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Press Release 6/11/04
Harvesting of undersized (< 6") marine baitworms prohibited.
1.
Diggers are harvesting 100 to 200 (6" to 10") bloodworms
    Last year diggers were harvesting 500 to 600 a tide.
2. Bloodworm have little chance to spawn, or grow into a larger worm.
3. Diggers harvesting bloodworms (< 4") are harvesting 700 to 800;
    (4" to 6") are harvesting 300 to 400 bloodworms a tide.
4. Diggers say that they have found 90% of the tidal flats have no bloodworms.
5. 1/3 of the diggers have found other jobs since last year.
6. Worm dealers are buying < 4".
7. Wholesale Bait Companies in MD & VA are telling their customers
    that if they do not purchase their bloodworms (< 4"), they will not be able to buy  
    bloodworms, or any other baits from their companies again.
8. We would also like to see the shipping of seaworms in seaweed be stopped.
    Worms last much longer in the salt water than in seaweed.
    Worms in seaweed usually die if they are < 4" worms.
Here are our suggestions for much-needed management:
Rules:
1.
< 6" bloodworms or sandworms- dealers and diggers are prohibited from selling or
    harvesting.

2.
Shipment of seaworms in seaweed prohibited. Shipment in prepared salt water
    required.

3.
Enforcing what is harvested should be the responsibility of the worm buyer.
4.
The buyer is responsible in taking back the < 6" seaworms to the ocean.
5.
Inspections by the wardens will be a surprise visit, not a scheduled visit.
Fines:
1st Offense- $2,000 fine
2nd Offense- 6 months lose of buyers license
3rd Offense- Permanent lose of buyers license
Press Release 8/20/03
What Extent Will The Maine Marine Worm Dealers Go To Become Wealthy!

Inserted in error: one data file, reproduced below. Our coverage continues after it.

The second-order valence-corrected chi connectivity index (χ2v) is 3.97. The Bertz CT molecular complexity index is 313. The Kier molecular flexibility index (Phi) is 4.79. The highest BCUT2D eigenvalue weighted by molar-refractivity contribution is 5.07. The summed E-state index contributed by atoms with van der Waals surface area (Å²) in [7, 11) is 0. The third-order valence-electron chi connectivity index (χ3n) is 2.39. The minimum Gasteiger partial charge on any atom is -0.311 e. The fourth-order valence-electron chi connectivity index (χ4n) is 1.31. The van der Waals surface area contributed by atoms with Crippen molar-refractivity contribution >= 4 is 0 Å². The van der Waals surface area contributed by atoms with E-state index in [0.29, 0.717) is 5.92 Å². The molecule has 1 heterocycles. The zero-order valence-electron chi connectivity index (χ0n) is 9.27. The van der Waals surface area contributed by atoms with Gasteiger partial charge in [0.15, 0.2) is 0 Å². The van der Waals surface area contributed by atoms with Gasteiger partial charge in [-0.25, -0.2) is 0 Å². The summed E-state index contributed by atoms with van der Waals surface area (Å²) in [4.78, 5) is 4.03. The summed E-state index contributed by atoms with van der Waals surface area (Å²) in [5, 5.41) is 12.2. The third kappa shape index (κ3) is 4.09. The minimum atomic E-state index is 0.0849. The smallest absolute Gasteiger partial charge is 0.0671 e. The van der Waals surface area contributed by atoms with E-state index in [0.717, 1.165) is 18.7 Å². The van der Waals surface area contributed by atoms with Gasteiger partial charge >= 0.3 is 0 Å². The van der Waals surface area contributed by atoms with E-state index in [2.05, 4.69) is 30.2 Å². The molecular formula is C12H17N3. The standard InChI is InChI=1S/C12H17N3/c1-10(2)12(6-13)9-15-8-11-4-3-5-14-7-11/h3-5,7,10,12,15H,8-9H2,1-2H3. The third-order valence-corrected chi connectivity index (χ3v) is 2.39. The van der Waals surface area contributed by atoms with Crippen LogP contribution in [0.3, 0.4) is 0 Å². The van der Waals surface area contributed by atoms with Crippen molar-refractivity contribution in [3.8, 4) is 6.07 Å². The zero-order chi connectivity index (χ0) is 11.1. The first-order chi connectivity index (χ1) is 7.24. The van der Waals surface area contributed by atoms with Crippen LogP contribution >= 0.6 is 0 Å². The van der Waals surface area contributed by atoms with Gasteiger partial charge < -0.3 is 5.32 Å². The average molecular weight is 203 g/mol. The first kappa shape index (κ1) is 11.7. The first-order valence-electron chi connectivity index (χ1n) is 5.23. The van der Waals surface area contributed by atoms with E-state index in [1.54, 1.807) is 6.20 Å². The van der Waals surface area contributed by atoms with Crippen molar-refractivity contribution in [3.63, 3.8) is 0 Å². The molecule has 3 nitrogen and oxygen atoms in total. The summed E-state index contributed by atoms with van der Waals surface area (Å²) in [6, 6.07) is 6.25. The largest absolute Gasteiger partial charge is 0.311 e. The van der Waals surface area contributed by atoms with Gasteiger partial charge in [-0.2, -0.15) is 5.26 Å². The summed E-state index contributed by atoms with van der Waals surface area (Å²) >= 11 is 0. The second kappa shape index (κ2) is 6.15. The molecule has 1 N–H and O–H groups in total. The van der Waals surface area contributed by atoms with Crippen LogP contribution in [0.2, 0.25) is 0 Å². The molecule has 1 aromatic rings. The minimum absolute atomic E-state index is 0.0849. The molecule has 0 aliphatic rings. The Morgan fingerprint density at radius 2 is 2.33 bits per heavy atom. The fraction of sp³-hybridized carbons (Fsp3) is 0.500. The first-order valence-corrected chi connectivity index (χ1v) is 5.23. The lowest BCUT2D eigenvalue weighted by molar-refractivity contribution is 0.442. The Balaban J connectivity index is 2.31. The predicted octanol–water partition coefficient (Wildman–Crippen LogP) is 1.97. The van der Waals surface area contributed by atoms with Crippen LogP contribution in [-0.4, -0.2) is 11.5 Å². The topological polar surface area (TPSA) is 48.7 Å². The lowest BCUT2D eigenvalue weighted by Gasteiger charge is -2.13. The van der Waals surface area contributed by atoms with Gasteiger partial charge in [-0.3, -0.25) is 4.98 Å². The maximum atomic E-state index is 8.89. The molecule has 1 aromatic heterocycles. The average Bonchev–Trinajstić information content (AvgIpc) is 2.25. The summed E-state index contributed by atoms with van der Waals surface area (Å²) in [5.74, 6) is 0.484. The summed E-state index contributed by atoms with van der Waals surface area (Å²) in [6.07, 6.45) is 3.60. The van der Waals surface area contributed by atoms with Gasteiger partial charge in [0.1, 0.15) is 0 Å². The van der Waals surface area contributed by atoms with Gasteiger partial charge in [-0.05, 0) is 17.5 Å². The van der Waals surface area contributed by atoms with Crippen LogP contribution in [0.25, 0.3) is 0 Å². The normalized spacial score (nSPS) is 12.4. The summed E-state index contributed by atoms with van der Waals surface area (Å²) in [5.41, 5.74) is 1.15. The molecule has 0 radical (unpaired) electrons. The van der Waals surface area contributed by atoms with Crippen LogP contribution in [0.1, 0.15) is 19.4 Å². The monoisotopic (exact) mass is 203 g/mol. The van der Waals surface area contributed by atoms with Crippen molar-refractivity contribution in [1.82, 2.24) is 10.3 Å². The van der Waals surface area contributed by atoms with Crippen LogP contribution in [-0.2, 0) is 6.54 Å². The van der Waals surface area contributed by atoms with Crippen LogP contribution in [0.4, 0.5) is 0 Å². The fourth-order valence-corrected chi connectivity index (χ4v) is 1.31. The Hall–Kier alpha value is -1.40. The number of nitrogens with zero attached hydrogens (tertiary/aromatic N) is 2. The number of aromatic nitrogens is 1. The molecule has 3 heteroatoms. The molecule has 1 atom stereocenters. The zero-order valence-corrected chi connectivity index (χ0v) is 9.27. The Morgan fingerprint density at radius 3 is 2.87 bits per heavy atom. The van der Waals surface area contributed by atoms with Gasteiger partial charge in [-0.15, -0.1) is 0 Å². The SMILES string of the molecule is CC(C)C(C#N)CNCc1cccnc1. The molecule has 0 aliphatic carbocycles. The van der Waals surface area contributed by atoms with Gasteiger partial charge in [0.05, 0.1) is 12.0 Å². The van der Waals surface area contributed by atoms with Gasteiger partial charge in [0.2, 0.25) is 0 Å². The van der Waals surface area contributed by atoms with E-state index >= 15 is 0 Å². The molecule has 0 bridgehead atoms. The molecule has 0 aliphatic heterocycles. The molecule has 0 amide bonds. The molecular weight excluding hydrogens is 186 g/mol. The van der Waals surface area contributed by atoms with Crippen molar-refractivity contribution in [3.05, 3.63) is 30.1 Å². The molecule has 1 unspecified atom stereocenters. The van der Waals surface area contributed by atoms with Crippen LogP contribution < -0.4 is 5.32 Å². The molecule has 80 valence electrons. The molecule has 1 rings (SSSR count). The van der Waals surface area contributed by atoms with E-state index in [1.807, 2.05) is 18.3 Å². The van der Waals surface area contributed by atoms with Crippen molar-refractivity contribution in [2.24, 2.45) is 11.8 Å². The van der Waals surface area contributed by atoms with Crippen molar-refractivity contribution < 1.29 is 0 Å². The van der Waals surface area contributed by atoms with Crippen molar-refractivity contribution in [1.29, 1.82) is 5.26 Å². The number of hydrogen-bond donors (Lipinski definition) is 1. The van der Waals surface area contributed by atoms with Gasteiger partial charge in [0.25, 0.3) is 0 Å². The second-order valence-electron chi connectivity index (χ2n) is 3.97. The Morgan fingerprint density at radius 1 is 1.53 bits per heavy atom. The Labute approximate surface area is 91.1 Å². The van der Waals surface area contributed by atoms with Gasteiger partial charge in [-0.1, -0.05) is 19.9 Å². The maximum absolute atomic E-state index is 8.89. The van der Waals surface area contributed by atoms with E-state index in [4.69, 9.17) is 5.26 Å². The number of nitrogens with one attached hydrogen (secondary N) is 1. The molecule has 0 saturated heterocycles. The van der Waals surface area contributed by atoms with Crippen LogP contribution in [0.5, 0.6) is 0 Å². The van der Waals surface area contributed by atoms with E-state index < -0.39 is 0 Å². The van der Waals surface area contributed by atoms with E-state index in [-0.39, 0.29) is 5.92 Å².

We need to stop the destruction of the Maine ecosystem. If the bloodworm industry or the Maine
Department of Marine Resources (DMR) would only set a size or weight limit there maybe some
bloodworms for the future.
1. Maine Worm Dealers will tell their harvesters to clean the tidal flats (pick up every
bloodworm in the mud including 1” bloodworm).
2. Retail Bait Shops will throw away half of the bloodworms because they are dead or too small
to place on a fishing hook.
3. There are several tidal flats that are spawning grounds and the spawning areas should be
closed for harvesting bloodworms. Many harvesters will harvest bloodworms in the spawning
areas to harvest the 1” bloodworm. Harvesters can harvest twice as many bloodworms in the
spawning areas:
Small Bloodworms (1” to 3”)- 1000 per tide. Large Bloodworms (4” & larger)- 500 per tide.
4. Marine Worm Dealers will also not change their shipping practices. Dealers could ship in salt
water instead of seaweed. Worms live 5 days in seaweed opposed to living 2 weeks in salt water.
5. Ted Creaser, a scientist for the Maine Department of Marine Resources, confirms that marine
worm landings have declined. "Bloodworms hit their peak in 1970, with 37 million worms
landed; sandworms in 1963, at more than 32 million. The 1998 landings were more than 21
million for bloodworms and nearly 7 million for sandworms"- Info from-
http://www.oldfilm.org/ed/mirArchiveWorm.htm
from Winter MIR 2000 Collections: Worms’ Eye View
6. "The seller's market has attracted a new wave of diggers, who want to cash in quickly.
Everything's being spread too thin." says Peter Thayer, a scientist with the Maine Department of
Marine Resources. "There's worry that the market could be ruined."- info from